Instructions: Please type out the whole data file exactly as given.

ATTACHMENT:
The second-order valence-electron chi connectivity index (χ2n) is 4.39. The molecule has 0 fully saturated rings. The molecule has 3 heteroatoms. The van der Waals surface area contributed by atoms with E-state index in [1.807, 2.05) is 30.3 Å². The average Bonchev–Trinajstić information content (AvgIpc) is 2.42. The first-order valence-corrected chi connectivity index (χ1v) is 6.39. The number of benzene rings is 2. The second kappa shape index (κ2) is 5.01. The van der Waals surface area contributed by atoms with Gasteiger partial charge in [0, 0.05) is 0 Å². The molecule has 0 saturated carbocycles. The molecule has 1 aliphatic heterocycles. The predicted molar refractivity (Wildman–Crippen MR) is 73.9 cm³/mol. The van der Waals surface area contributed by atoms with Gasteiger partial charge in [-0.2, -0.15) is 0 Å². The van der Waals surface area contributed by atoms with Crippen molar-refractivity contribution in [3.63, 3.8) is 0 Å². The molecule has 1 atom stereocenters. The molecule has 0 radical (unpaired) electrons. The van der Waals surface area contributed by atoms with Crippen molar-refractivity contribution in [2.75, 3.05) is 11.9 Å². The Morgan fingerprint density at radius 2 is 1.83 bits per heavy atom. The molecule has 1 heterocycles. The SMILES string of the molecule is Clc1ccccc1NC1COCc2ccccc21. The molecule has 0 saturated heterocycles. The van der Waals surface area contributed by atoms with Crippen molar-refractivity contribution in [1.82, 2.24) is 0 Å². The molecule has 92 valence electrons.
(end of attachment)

The second-order valence-electron chi connectivity index (χ2n) is 4.39. The molecule has 0 fully saturated rings. The molecule has 3 heteroatoms. The van der Waals surface area contributed by atoms with E-state index in [1.807, 2.05) is 30.3 Å². The average Bonchev–Trinajstić information content (AvgIpc) is 2.42. The first-order valence-corrected chi connectivity index (χ1v) is 6.39. The number of benzene rings is 2. The second kappa shape index (κ2) is 5.01. The van der Waals surface area contributed by atoms with Gasteiger partial charge in [0, 0.05) is 0 Å². The molecule has 0 saturated carbocycles. The molecule has 1 aliphatic heterocycles. The predicted molar refractivity (Wildman–Crippen MR) is 73.9 cm³/mol. The van der Waals surface area contributed by atoms with Gasteiger partial charge in [-0.2, -0.15) is 0 Å². The van der Waals surface area contributed by atoms with Crippen molar-refractivity contribution in [3.63, 3.8) is 0 Å². The molecule has 1 atom stereocenters. The molecule has 0 radical (unpaired) electrons. The van der Waals surface area contributed by atoms with Crippen molar-refractivity contribution in [2.75, 3.05) is 11.9 Å². The Morgan fingerprint density at radius 2 is 1.83 bits per heavy atom. The molecule has 1 heterocycles. The SMILES string of the molecule is Clc1ccccc1NC1COCc2ccccc21. The molecule has 0 saturated heterocycles. The van der Waals surface area contributed by atoms with Crippen molar-refractivity contribution in [1.82, 2.24) is 0 Å². The molecule has 92 valence electrons.